There have been many changes in the Grand Trunk since that first through train crossed the viaduct. Four passenger trains a day were then deemed sufficient to accommodate the travelling public, while now twelve are none too many. The engines and cars of the present day tower far above the odd old vehicles of the early railroad and travel at double the speed. The road-bed both east and west has been moved, owing to the inroads of the Lake. But chief of all the old Albert Bridge has been replaced by a magnificent double-track structure on huge stone piersthe finest piece of engineering work in Town. The Grand Trunk Company built this bridge themselves and spent seven summers in its construction. (1887-1893.) The foreman of the work and the man on whom the greater part of the responsibility lay was Mr. Thomas White of Port Hope, who may look with pride on the result of his work. The bridge was at first intended to be single-track and several piers had been erected before the order was countermanded. The stone used in these piers was quarried at Foxboro, back of Belleville. The foundations were laid on rock bottom at an average depth of fifteen feetin many cases a depth of twenty feet being required. There were thirty-two piers erected with spans of various lengths, the longest being about seventy feet. Not the least interesting part of the construction lay in the fact that the bridge was built on a curve. While work on the bridge was in progress, traffic was not at all delayed and at the same time the line was being double-tracked to the east.
All the frontier towns seem at one date to have had ambitions towards securing railroad communication to the north and to Cobourg belongs the honour of completing the first such line, for on Friday, December 3oth, 1854, the Cobourg and Peterboro’ Railroad was officially opened. Meanwhile Port Hope had decided to build to the same point and a charter had been secured in 1846 for that purpose. The line was surveyed in 1852 by Messrs. Keefer and Tate and £50,000 stock was subscribed to by the municipality in December of that year. The plans of the projectors of the road now suffered a change and for some reason it was decided to build first to Lindsay. The contract for the Port Hope and Lindsay Railway was let in May 1853 to Messrs. Zimmerman and Balch, who were to complete the road by the end of 1854. Unfortunately construction dragged for lack of funds and by the end of the contract time only the grading had been done. The Town thereupon increased its subsidies by £50,000 in 1854 and £70,000 in 1855. It was not until September of 1856 that track-laying was started. On the 6th of that month the rails were put down across Walton Street. A month later ten miles had been covered and on the 5th of November the official opening excursion was run to Millbrook in a box car. Early the following year the road was pushed through to Lindsay. The same year Messrs. Tate and Fowler leased the road and contracted to build the Peterboro’ Branch for £50,000, Port Hope providing £30,000. The work was rapidly done and the road opened May 31st, 1858.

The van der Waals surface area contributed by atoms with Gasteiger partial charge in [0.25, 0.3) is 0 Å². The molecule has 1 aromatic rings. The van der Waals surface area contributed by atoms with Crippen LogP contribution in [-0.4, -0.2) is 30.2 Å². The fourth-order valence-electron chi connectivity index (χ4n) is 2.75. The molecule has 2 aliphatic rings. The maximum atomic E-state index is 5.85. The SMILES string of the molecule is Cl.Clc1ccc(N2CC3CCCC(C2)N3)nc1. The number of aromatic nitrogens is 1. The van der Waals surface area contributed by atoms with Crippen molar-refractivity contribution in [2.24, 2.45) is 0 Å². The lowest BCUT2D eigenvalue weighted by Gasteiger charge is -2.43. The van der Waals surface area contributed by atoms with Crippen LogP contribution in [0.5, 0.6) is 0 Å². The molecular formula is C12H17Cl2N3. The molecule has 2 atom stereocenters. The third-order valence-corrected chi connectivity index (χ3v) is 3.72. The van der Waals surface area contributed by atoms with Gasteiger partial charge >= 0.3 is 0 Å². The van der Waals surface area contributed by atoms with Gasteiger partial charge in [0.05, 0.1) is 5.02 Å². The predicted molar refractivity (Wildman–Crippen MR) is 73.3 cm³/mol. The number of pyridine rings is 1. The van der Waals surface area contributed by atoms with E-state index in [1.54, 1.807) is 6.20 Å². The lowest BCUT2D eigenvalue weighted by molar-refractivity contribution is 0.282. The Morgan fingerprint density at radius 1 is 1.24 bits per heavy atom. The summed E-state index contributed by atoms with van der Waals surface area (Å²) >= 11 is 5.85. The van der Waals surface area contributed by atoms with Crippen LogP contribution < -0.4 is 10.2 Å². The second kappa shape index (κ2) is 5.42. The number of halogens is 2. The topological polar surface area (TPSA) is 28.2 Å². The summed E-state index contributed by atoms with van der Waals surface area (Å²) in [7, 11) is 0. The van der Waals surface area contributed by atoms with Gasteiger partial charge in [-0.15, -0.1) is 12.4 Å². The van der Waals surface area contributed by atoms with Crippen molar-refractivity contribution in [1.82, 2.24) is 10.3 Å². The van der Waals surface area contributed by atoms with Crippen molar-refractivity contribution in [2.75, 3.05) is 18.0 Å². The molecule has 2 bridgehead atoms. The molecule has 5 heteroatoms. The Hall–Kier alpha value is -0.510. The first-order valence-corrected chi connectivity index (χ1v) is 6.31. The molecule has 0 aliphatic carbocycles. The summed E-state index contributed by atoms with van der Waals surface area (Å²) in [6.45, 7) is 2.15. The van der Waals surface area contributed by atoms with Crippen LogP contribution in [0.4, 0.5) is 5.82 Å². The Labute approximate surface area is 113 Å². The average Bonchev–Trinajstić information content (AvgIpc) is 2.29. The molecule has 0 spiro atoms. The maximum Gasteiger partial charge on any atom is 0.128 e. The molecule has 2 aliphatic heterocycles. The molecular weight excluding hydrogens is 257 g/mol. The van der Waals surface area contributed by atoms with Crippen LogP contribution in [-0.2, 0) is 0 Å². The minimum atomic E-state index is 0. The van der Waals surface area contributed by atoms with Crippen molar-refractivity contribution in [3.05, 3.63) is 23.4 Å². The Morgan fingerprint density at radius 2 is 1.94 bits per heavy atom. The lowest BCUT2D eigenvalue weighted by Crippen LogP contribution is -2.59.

In 1869 the name Midland Railway was applied to the system and two years later it had reached Beaverton. By 1873 Orillia was connected with Beaverton and in 1878 the terminus was at Midland. The road was finally consolidated with the Grand Trunk Railway by an Act of Parliament of 1893.
The early lessees of the road from all accounts had much difficulty in keeping out of the sheriff’s clutches and for days at a time not a train could run on the road. One amusing incident typical of this is told concerning Mr. Fowler who leased the Port Hope and Peterboro Railway in 1859. To quote the Guide of July 5th :” Mr. John Fowler announced last week that he would run an excursion train to Peterboro on the ‘ Fourth’ and that the charge per head for the trip to and fro would be the moderate sum of 50 cents. The train from Peterboro arrived at the usual hour, the band which accompanied it playing ‘ Yankee Doodle.’ 9.30 A. M. was the time fixed to leave for Peterboro’ but alas for the pleasure-seekers who had assembled at the station, when the fingers of the Town Clock pointed in that direction, Mr. Deputy Sheriff Benson by virtue of an execution against the goods and chattels of the lessee took possession of the ‘ Queen ‘ (engine.) About eleven o’clock the locomotive ‘ Clifton’ was procured from Mr. Superintendent Williams of the Lindsay Line and being harnessed to the Peterboro’ train, those who had hung about the station for two mortal hours were soon speeding rapidly northward.”